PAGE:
I take my beanie off to Job,
That Biblical figure who had
The patience of a glacier.
Me, I have the patience of a gnat.
I roller-derby my way through life
With predictable results.
Maybe it’s time I calmed my farm
trod quietly through each day,
Just me and my tip-toe heart.
I thought I’d sit down with it
Knock back a few beers
Chew the cud of all those years
But I couldn’t get into it
I couldn’t be bothered
I just wanted to get out
No tears, no recriminations,
Start a new life
Go on perhaps my last adventure
A modest one but still.
The blossoms were out
And so was I.
I wasn’t over the hill
When people down the track
Ask me, how was it?
I’ll say, read this poem.
This is how it was.
As she lay in the hospice ,
cranked up by morphine,
she thought of Mr. Barnes
That little red rooster from her childhood days
In Battlelake, Minnesota.
That Barnes — he was something,
Puffed out his chest and walked through life:
“I want the biggest and the best and the most of whatever
He had attitude.
He had a harem.
One day when she was home from school with chickenpox
She watched Mr. Barnes
Fornicate with his hens forty six times and that was when
She was awake.
He was the sheik of Battlelake
Even strutting off to other farms.
That Mr. Barnes!
He thought the whole world belonged to him and beyond that —
The sun, the stars, the Milky Way — all of it
& as she lay dying
She hoped to meet him on the other side.
do you have a hero? what qualities do you admire in that person?
do you have an animal you admire, either in literature or real life?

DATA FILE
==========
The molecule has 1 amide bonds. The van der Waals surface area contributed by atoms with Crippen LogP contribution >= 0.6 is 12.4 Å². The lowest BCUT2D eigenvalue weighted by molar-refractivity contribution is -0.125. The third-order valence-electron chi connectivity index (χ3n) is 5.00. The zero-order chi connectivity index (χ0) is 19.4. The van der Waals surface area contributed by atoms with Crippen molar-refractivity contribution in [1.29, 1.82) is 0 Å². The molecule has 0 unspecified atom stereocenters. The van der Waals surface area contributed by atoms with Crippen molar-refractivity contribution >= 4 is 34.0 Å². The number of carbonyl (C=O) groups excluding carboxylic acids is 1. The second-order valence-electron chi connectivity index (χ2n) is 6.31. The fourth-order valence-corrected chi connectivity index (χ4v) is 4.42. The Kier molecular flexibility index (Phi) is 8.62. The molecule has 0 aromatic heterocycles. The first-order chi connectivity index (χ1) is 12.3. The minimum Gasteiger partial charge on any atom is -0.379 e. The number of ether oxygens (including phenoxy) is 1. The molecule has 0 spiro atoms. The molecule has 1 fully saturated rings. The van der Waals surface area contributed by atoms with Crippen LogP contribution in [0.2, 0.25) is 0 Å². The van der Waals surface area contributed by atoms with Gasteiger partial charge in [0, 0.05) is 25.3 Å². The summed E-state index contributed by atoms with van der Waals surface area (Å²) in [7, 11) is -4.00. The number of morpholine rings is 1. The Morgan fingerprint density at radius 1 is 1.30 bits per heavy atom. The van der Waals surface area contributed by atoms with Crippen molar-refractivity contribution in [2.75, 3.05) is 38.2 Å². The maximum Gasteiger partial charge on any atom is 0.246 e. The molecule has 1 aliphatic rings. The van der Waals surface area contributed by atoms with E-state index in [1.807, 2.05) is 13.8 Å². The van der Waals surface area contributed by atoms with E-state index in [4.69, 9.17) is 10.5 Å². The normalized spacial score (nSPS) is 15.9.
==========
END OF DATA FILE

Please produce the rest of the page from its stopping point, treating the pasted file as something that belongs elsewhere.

Trains of thought have no timetables.
Nor, if they did, would they keep
Trains of thought always pull in when
you are busy doing something else.
They require no ticket, no payment
only that you get on board and leave
your luggage behind.
Trains of thought have their own itineraries
And take you places you may otherwise
Never visit. Bring a notebook with you.
Trains of thought run on the fuel of
Of which there are endless reserves.
The very long sentence in an effort to beat its predecessors ran on and on and on over fifty five and a half pages after which time it lapsed into a comma, then another, and another till semi-colonized by tedium it slowed right down; sighed; lurched to the left then came to an abrupt full stop.
what’s the longest sentence you’ve read or written?
do you enjoy long sentences? do you occasionally try them just for fun?
how long do you think a sentence should be? what are its natural constraints?
You know what happiness is? he said.
Contentment? I suggested.
Not even close, he said through the burnished orange of this late autumn afternoon.
Come on, he said. You know better that that.
Then what? I asked.
It’s not true what they say about cats, you know. That old proverb about curiosity killed the cat. It’s to stop you changing lanes.
You’re beginning to sound like a zen poet, I said. Like Li Po.
Become like a cat, he said. Go out into the world, cat-curious. You can never NOT be happy if you’re finding out things.
do you agree?
where is happiness found for you?
what is the chief impediment for happiness, do you think?
So where are you?
In a galaxy far far away.
No. Where are you really?
Isn’t that where …?
Yes, where Billy Pilgrim went.
That time traveller from ‘Slaughterhouse Five’?
Yes, he went there on his days off.
His days off? From where?
Reality. Reality bites, you know.
But what if you never came back?
Like Hugh Conway in ‘Lost Horizons’? Dorothy in Oz ?
Would it really matter? You’d be where you want to be. Would you even want to go back?
Have you a favourite fantasy place ? Which fantasy world would you live in if you could? What if you couldn’t come back?